Since $$f_{n}$$ is monotonically decreasing it follows that the sub-intervals of partition $$P_{n + 1}$$ where $$f_{n + 1}(x) \geq d$$ are contained in the corresponding sub-intervals of $$P_{n}$$ and again these sub-intervals of $$P_{n + 1}$$ have a total length greater than $$d$$. Thus it follows that there is a sub-interval of $$[0, 1]$$ where $$f_{n}(x) \geq d > 0$$ for all $$n$$ after a certain value. This contradicts the fact that $$f_{n}$$ converges pointwise to $$0$$.

The above proof is wrong and the wrong inferences are striked out. The approach however can be salvaged with some more effort. An alternative approach is given in this answer.

The following proof uses the concept of uniform convergence.

First note that $$\;f_n \to 0$$ on $$[0,1]$$, which is a compact set, the limit function is continuous and $$\;f_n$$ decreases monotonically. Then $$\;f_n$$ converges uniformly to $$0$$ by Dini's theorem. Thus $$\begin{equation} \lim_{n \to \infty} \int_0^1 f_n(x) \operatorname{d}\!x = \int_0^1\lim_{n \to \infty} f_n(x) \operatorname{d}\!x = \int_0^1 0 \operatorname{d}\!x = 0. \end{equation}$$ (The interchange of limits is legitimate due to uniform convergence of $$f_n$$ and the fact that the interval $$[0,1]$$ is compact.)

Since $\int_0^1 f_n$ is monotone decreasing in $n$, argue by contradiction, we assume that $$\int_0^1 f_n \geq 2 \epsilon \quad \forall n.$$ By the definition of Riemann integral $\int_0^1 f_n = \sup_{g\leq f_n, \text{ piecewise constant }} \int_0^1 g$, there exists a piecewise constant function $g_n$ for each $f_n$ such that $$\int_0^1 g_n \geq \epsilon\quad \forall n.$$ Now, $g_n \leq f_1$ for each $n$, and because $f_1$ is Riemann integrable, $f_1$ is bounded above by a constant $C$ , thus we have $g_n\leq C$. $$\epsilon \leq \int_0^1 g_n = \sum a^n_i |I^n_i| \leq C \sum |I^n_i|$$ which means that $$\frac{\epsilon}{C}\leq \sum |I^n_i| \quad \forall n.$$ The above inequality implies that the sum of the length of the intervals which each $g_n$ takes a positive value is bounded below by $\frac{\epsilon}{C}$ for each $n$. And such $g_n\leq f_n$ exists for all $f_n$ , this contradicts the fact that $f_n \rightarrow 0$ pointwise.

Edit: If you are allowed to use results from measure theory and Lebesgue integration, see Bounded Convergence theorem or Dominated Convergence theorem.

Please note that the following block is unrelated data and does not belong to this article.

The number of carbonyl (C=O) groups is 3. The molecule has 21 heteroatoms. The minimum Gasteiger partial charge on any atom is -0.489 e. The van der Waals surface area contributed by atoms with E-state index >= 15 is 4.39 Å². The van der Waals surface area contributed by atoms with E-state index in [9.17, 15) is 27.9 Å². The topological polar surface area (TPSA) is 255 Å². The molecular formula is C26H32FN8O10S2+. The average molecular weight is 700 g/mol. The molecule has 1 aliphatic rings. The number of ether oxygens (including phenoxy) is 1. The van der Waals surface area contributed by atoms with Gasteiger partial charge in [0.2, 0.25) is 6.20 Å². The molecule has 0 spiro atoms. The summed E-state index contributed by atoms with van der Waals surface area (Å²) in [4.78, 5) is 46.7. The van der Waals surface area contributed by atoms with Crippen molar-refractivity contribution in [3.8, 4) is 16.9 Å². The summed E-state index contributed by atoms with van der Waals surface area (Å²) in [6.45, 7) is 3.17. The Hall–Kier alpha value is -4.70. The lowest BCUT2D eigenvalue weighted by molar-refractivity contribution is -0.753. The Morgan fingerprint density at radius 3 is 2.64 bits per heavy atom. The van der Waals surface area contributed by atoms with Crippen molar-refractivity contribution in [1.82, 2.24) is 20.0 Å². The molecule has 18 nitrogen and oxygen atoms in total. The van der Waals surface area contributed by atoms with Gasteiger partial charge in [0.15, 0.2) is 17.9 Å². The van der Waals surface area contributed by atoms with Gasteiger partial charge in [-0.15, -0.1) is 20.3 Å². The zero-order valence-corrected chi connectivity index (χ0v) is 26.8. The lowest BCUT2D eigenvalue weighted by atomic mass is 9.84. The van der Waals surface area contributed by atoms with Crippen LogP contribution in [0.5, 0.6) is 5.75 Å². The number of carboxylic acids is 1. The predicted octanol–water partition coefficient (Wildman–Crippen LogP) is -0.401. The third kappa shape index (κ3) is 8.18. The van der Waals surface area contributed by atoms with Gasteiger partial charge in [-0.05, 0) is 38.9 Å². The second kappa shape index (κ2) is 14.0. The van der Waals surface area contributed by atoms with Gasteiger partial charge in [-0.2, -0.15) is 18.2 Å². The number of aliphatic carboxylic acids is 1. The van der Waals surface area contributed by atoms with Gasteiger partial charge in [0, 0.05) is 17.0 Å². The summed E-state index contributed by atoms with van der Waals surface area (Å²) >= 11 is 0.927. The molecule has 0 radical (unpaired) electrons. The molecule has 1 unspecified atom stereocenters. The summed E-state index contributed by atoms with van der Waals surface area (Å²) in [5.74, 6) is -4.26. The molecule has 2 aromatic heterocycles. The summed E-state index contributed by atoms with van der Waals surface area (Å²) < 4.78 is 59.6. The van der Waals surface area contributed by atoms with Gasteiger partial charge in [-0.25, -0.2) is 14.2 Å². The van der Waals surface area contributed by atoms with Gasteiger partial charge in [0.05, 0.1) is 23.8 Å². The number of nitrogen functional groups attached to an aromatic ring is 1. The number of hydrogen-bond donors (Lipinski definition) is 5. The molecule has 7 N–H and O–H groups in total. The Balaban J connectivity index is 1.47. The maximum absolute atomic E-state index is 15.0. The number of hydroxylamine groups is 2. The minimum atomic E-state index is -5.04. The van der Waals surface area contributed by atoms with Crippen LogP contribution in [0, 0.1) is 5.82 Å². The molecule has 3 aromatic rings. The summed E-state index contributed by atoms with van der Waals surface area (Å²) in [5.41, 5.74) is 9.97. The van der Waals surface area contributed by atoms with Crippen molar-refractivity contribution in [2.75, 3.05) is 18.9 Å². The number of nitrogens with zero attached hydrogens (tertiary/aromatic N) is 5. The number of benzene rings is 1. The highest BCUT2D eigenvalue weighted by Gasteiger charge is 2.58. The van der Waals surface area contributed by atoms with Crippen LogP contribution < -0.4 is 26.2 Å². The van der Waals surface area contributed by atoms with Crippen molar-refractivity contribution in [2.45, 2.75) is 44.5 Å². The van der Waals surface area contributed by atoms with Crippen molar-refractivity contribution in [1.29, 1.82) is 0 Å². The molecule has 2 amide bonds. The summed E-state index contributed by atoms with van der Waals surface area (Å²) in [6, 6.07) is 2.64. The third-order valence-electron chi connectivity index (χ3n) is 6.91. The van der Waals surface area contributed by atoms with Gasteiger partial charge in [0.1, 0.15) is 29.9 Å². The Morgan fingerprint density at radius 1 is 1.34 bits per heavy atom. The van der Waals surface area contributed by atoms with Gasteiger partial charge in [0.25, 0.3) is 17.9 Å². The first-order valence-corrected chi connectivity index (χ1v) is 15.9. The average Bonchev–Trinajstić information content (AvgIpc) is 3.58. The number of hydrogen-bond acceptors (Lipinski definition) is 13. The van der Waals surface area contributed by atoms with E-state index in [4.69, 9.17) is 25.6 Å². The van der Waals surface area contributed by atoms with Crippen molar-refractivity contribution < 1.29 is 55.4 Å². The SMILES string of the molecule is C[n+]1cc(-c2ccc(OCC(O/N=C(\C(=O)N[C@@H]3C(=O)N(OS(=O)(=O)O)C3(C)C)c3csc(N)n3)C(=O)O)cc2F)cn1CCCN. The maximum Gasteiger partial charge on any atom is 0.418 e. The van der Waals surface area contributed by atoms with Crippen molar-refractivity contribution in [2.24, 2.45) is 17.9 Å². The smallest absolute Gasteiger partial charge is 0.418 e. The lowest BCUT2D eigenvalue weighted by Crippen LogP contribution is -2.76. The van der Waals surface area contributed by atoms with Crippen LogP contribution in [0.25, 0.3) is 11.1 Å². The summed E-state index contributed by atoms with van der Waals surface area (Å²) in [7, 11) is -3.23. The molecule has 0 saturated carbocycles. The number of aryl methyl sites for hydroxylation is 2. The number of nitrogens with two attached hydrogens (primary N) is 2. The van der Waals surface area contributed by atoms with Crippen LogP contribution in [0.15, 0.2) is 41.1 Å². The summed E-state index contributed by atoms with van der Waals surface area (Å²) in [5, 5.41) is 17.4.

• I don't get the end. These intervals might not be nested as $n$ increases. – Ted Shifrin Jul 21 '14 at 23:07
• The bound $\frac{\epsilon}{C}$ does not depend on $n$. So for each $f_n$ there exists a function $g\leq f_n$ such that $m(\{x: g(x) > 0\}) \geq \frac{\epsilon}{C}$. And because the domain is bounded, the mass can not escape like the function $\chi_{[n,n+1]}$ define on $\mathbb{R}$. So you will not get $f_n \rightarrow 0$ pointwise. – Xiao Jul 22 '14 at 7:47
• Please explain: you say "there exists a piecewise constant function $g$ for each $f_n$ such that ..." So the choice of $g$ depends on $f_n$ in which case there should be a label $g_n$ that depends on $n$. And then how does the proof go? – B. S. Thomson Nov 17 '15 at 22:26
• I didn't notice the date so Mr Xiao is probably not around to answer, so I leave it as a fatal flaw in an attempted proof. It is not quite that easy, although maybe someone can find easier proofs than those published. – B. S. Thomson Nov 18 '15 at 0:32
• @B.S.Thomson I kinda just did a quick edit of the answer as you said. I will take a closer look of this. – Xiao Nov 18 '15 at 0:41

The following proof uses the countable additivity of Jordan content on its domain (i.e. if one knows from the start that the disjoint union has Jordan content).

Let $A_i=\{(x,y) \in [0,1] \times \mathbb R : 0<y<f_i(x)\}$.

By the monotone convergence of $\{f_i\}$ to zero, $A_{i+1} \subseteq A_i$ and $\,\bigcap_{i=1}^ \infty A_i = \varnothing$.

So, if $\,B_i=A_i \setminus A_{i+1}$, then $\{B_i\}$ is a disjoint sequence and $\,\bigcup_{i=1}^ \infty B_i = A_1$.

By the R-integrability of $f_i$, the set $\,B_i\,$ has Jordan content (in $\mathbb R^2$) and , by the countable additivity of Jordan content on its domain, the series $\sum_{i=1}^ \infty m(B_i)$ is convergent, so the sequence of its remainders $\{\sum_{i=n}^ \infty m(B_i)\}$ is null.

But $\,\sum_{i=n}^ \infty m(B_i) = m(A_n)= \int_0^1 f_n \,\dots$